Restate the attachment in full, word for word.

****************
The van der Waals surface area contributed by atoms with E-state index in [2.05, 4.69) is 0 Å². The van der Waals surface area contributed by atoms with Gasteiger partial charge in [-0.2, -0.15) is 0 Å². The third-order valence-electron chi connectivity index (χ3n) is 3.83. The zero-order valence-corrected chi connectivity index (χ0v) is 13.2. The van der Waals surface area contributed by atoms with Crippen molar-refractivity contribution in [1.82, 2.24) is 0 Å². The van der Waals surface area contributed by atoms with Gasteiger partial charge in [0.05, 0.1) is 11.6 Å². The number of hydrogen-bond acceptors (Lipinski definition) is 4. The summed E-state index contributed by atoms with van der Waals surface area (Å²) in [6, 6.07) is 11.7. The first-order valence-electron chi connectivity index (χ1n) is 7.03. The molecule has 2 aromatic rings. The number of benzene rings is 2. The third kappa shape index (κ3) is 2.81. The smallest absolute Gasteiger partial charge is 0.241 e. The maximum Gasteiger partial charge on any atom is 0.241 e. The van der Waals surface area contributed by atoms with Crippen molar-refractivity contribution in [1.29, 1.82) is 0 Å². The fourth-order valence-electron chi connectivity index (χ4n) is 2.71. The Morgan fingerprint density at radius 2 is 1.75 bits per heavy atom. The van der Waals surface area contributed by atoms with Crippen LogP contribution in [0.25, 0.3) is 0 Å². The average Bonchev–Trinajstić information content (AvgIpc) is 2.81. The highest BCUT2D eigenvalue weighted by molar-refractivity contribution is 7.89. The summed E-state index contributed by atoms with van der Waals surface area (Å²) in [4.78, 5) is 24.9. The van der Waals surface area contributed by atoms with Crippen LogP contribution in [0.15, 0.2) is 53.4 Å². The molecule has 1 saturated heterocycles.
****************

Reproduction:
The van der Waals surface area contributed by atoms with E-state index in [2.05, 4.69) is 0 Å². The van der Waals surface area contributed by atoms with Gasteiger partial charge in [-0.2, -0.15) is 0 Å². The third-order valence-electron chi connectivity index (χ3n) is 3.83. The zero-order valence-corrected chi connectivity index (χ0v) is 13.2. The van der Waals surface area contributed by atoms with Crippen molar-refractivity contribution in [1.82, 2.24) is 0 Å². The van der Waals surface area contributed by atoms with Gasteiger partial charge in [0.05, 0.1) is 11.6 Å². The number of hydrogen-bond acceptors (Lipinski definition) is 4. The summed E-state index contributed by atoms with van der Waals surface area (Å²) in [6, 6.07) is 11.7. The first-order valence-electron chi connectivity index (χ1n) is 7.03. The molecule has 2 aromatic rings. The number of benzene rings is 2. The third kappa shape index (κ3) is 2.81. The smallest absolute Gasteiger partial charge is 0.241 e. The maximum Gasteiger partial charge on any atom is 0.241 e. The van der Waals surface area contributed by atoms with Crippen molar-refractivity contribution in [1.29, 1.82) is 0 Å². The fourth-order valence-electron chi connectivity index (χ4n) is 2.71. The Morgan fingerprint density at radius 2 is 1.75 bits per heavy atom. The van der Waals surface area contributed by atoms with Crippen LogP contribution in [0.25, 0.3) is 0 Å². The average Bonchev–Trinajstić information content (AvgIpc) is 2.81. The highest BCUT2D eigenvalue weighted by molar-refractivity contribution is 7.89. The summed E-state index contributed by atoms with van der Waals surface area (Å²) in [4.78, 5) is 24.9. The van der Waals surface area contributed by atoms with Crippen LogP contribution in [0.15, 0.2) is 53.4 Å². The molecule has 1 saturated heterocycles.